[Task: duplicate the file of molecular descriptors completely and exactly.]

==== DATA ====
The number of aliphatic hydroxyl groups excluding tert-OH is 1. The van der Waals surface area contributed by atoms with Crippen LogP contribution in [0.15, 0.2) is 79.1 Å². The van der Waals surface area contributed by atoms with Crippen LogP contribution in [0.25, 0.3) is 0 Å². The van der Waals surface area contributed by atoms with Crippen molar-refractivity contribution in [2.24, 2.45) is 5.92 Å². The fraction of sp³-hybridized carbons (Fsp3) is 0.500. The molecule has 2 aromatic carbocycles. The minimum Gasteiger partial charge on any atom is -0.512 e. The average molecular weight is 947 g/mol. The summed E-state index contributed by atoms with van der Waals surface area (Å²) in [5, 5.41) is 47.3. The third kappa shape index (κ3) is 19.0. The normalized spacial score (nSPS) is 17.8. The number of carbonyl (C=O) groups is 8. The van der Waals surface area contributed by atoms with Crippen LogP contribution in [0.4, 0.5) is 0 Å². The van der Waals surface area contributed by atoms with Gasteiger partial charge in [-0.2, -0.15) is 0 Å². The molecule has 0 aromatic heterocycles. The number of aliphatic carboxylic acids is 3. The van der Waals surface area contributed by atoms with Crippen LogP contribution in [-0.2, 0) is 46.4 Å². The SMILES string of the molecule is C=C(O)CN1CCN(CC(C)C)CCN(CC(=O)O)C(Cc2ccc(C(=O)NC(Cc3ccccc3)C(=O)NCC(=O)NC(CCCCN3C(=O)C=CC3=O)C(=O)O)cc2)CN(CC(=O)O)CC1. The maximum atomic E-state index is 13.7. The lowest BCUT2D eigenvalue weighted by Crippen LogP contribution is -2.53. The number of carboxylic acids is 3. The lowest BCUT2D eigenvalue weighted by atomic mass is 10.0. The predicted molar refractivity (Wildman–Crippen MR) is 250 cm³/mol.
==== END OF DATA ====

The number of aliphatic hydroxyl groups excluding tert-OH is 1. The van der Waals surface area contributed by atoms with Crippen LogP contribution in [0.15, 0.2) is 79.1 Å². The van der Waals surface area contributed by atoms with Crippen LogP contribution in [0.25, 0.3) is 0 Å². The van der Waals surface area contributed by atoms with Crippen molar-refractivity contribution in [2.24, 2.45) is 5.92 Å². The fraction of sp³-hybridized carbons (Fsp3) is 0.500. The molecule has 2 aromatic carbocycles. The minimum Gasteiger partial charge on any atom is -0.512 e. The average molecular weight is 947 g/mol. The summed E-state index contributed by atoms with van der Waals surface area (Å²) in [5, 5.41) is 47.3. The third kappa shape index (κ3) is 19.0. The normalized spacial score (nSPS) is 17.8. The number of carbonyl (C=O) groups is 8. The van der Waals surface area contributed by atoms with Crippen LogP contribution in [0.4, 0.5) is 0 Å². The van der Waals surface area contributed by atoms with Gasteiger partial charge in [-0.2, -0.15) is 0 Å². The molecule has 0 aromatic heterocycles. The number of aliphatic carboxylic acids is 3. The van der Waals surface area contributed by atoms with Crippen LogP contribution in [-0.2, 0) is 46.4 Å². The SMILES string of the molecule is C=C(O)CN1CCN(CC(C)C)CCN(CC(=O)O)C(Cc2ccc(C(=O)NC(Cc3ccccc3)C(=O)NCC(=O)NC(CCCCN3C(=O)C=CC3=O)C(=O)O)cc2)CN(CC(=O)O)CC1. The maximum atomic E-state index is 13.7. The lowest BCUT2D eigenvalue weighted by Crippen LogP contribution is -2.53. The number of carboxylic acids is 3. The lowest BCUT2D eigenvalue weighted by atomic mass is 10.0. The predicted molar refractivity (Wildman–Crippen MR) is 250 cm³/mol.